In New Zealand May Day coincides with the opening of the Federation of Labour's Annual Conference in Wellington. A number of remits to this conference state the immediate demands of New Zealand workers: firm price control on all essential items of food, clothing, building materials and household equipment; trade union opposition to the increasing domination of the New Zealand economy by national and international monopolies; the development of co-operatively owned industries particularly in areas that are controlled by monopolies, such as freezing works; and the demand that Government protect tenants from eviction or threats of eviction by landlords.
The most important aspect of May Day is the expression of international working class solidarity, the belief that the struggles of workers in different countries are part of a common struggle. This year the May Day celebration in Wellington will concentrate on the exploitation of Black Workers in South Africa. In this issue we have reprinted the speech delivered by John Gaetsewe, the Western European representative of the South African Congress of Trade Unions (SACTU), to the 1972 FOL Conference, which summarises the oppression suffered by his people.
But South Africa is not the only country where workers are suffering vicious repression by employers and governments.
In Fiji the trade union movement is at present fighting against Government attempts to shackle workers to the dictates of the monopolies which control the country's economy.
In Indochina, Southeast Asia and South America workers and peasants are struggling to achieve their national independence against fascist regimes supported by the U.S. Government and U.S. monopolies.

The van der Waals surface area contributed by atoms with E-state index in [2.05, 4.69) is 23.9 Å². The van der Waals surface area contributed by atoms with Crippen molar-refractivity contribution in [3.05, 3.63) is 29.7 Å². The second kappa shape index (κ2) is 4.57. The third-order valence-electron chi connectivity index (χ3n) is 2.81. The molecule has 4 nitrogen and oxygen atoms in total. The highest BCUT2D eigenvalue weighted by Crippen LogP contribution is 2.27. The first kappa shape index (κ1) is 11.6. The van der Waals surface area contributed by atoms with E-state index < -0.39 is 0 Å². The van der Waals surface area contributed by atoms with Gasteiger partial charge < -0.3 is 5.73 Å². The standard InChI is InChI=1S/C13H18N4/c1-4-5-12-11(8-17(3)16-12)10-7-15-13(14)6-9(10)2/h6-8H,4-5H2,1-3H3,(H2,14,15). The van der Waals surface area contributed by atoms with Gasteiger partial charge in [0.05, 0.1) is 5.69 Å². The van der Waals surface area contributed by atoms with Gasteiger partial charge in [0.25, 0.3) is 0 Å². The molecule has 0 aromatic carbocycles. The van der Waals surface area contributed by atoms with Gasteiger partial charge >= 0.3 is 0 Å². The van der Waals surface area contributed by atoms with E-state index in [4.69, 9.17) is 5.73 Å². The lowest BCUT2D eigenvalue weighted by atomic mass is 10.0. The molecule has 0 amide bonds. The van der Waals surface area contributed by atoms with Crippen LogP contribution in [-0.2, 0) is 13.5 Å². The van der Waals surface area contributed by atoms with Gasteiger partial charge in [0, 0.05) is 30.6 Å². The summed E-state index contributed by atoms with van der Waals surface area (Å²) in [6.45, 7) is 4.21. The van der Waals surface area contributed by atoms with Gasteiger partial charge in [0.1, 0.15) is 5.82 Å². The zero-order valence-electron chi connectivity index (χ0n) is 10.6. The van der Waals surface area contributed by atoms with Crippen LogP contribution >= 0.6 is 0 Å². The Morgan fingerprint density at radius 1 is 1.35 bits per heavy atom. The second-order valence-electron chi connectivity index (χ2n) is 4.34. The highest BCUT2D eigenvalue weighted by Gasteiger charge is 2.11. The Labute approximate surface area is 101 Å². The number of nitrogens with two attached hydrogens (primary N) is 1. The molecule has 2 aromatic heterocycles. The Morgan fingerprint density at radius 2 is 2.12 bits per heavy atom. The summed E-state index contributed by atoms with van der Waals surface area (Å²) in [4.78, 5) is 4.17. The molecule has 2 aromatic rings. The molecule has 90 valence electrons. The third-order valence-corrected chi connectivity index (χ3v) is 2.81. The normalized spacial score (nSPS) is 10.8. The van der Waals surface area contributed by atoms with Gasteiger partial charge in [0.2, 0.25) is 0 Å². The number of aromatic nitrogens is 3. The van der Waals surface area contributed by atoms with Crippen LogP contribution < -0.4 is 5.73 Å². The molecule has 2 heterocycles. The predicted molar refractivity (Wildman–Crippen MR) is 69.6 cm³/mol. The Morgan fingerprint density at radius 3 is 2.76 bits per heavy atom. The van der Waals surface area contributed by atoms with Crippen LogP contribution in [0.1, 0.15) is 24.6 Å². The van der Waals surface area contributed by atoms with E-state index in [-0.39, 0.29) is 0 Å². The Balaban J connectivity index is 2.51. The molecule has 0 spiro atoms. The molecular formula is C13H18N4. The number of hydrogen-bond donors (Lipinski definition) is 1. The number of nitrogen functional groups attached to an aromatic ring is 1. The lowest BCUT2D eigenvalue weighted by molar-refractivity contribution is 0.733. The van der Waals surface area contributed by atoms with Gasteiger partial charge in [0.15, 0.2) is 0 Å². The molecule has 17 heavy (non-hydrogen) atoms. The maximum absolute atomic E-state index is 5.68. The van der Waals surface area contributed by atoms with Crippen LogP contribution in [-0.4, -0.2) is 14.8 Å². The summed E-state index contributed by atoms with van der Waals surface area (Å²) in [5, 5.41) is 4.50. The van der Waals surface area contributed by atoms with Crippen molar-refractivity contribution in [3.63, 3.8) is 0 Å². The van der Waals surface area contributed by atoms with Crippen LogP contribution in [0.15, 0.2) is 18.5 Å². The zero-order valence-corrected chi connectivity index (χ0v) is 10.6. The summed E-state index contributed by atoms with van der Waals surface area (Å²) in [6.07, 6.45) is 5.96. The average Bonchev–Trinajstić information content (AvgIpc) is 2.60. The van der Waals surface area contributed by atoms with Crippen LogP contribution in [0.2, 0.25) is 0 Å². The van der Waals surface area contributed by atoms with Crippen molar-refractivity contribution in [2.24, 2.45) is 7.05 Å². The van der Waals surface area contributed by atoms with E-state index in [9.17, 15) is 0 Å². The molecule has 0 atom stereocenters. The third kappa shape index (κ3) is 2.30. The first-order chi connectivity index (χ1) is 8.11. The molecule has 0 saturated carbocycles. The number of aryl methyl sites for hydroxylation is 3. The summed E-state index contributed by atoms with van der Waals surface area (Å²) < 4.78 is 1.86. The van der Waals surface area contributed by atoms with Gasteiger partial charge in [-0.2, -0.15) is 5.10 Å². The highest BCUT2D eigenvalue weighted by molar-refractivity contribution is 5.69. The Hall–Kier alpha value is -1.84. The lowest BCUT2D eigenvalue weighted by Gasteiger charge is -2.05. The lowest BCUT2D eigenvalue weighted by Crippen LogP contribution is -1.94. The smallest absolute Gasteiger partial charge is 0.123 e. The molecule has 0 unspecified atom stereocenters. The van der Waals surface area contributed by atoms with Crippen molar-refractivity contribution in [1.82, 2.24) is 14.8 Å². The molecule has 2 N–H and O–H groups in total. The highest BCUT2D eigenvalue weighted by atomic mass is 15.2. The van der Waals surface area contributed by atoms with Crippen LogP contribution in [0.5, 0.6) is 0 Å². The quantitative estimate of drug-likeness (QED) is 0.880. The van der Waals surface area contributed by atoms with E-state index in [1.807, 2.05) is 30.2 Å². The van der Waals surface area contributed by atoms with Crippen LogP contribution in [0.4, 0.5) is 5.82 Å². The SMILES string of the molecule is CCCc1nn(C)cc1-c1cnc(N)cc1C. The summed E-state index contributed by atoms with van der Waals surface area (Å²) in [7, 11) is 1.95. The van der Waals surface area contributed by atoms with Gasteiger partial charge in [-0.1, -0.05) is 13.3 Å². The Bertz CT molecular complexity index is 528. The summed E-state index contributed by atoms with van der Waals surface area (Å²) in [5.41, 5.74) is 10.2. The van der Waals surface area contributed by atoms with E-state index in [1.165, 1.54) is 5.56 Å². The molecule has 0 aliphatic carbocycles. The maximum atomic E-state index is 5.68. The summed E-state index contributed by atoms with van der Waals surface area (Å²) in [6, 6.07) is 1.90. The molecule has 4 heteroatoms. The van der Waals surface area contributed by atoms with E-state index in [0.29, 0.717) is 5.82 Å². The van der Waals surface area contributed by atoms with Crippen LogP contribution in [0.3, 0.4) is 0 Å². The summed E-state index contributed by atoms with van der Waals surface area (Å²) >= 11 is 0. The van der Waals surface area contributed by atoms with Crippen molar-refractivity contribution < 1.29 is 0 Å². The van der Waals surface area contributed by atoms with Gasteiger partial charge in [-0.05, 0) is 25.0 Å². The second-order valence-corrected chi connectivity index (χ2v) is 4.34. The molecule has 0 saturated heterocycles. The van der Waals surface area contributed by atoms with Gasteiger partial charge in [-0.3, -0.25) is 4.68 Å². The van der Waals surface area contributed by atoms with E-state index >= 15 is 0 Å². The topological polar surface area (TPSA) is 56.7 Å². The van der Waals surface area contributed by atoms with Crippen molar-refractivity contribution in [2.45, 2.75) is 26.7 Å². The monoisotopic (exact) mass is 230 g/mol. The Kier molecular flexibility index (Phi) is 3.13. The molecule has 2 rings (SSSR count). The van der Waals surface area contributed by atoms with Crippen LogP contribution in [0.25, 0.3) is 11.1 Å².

Even in the so-called democratic countries of Western Europe, North America and Australasia workers still have to fight for the right to organise as a class. The Industrial Relations Bill, introduced into Parliament last year by the National Government, shows that the capitalist class has not given up its efforts to destroy the New Zealand trade union movement.
Despite the military and economic power of the imperialist forces, the principle of international working class solidarity is still very strong. Only a few days ago the International Confederation of Free Trade Unions (ICFTU) announced that it would call on its affiliates to take action in protest against French nuclear tests in the South Pacific. At the same time the ICFTU decided to join the New Zealand and Australian trade union movements in supporting Fijian workers.
In New Zealand trade unions have always strongly opposed American aggression in Indochina, and any form of New Zealand support for the racist regime in South Africa.
Today some "revolutionary" people see trade unions merely as agencies for stifling conflict with employers. May Day is a reminder that trade unions were born in bitter struggle against the capitalist system. Although the leaders of some unions deliberately work in the interests of the employers, trade unions are still essential. In Lenin's words, "organisation is the only weapon of the working class".
The Students Association's decision to abandon the traditional Capping activities in favour of May Day celebrations with Wellington trade unionists has an important political significance. Capping stunts in the past have been tolerated because people accepted that students were a privileged elite in society. This year the Students Association has decided that, instead of proclaiming the status of students as an elite, it will proclaim its solidarity with workers throughout the world in their struggle against the injustices of the capitalist system.
The essential meaning of May Day was well summed up by the then Secretary of the New Zealand federation of Labour, Ken Baxter, when he wrote in 1965:
"The struggle of the wage and salary earners of all countries is a struggle for unity on the industrial and political fields to achieve an economic, social and political democracy".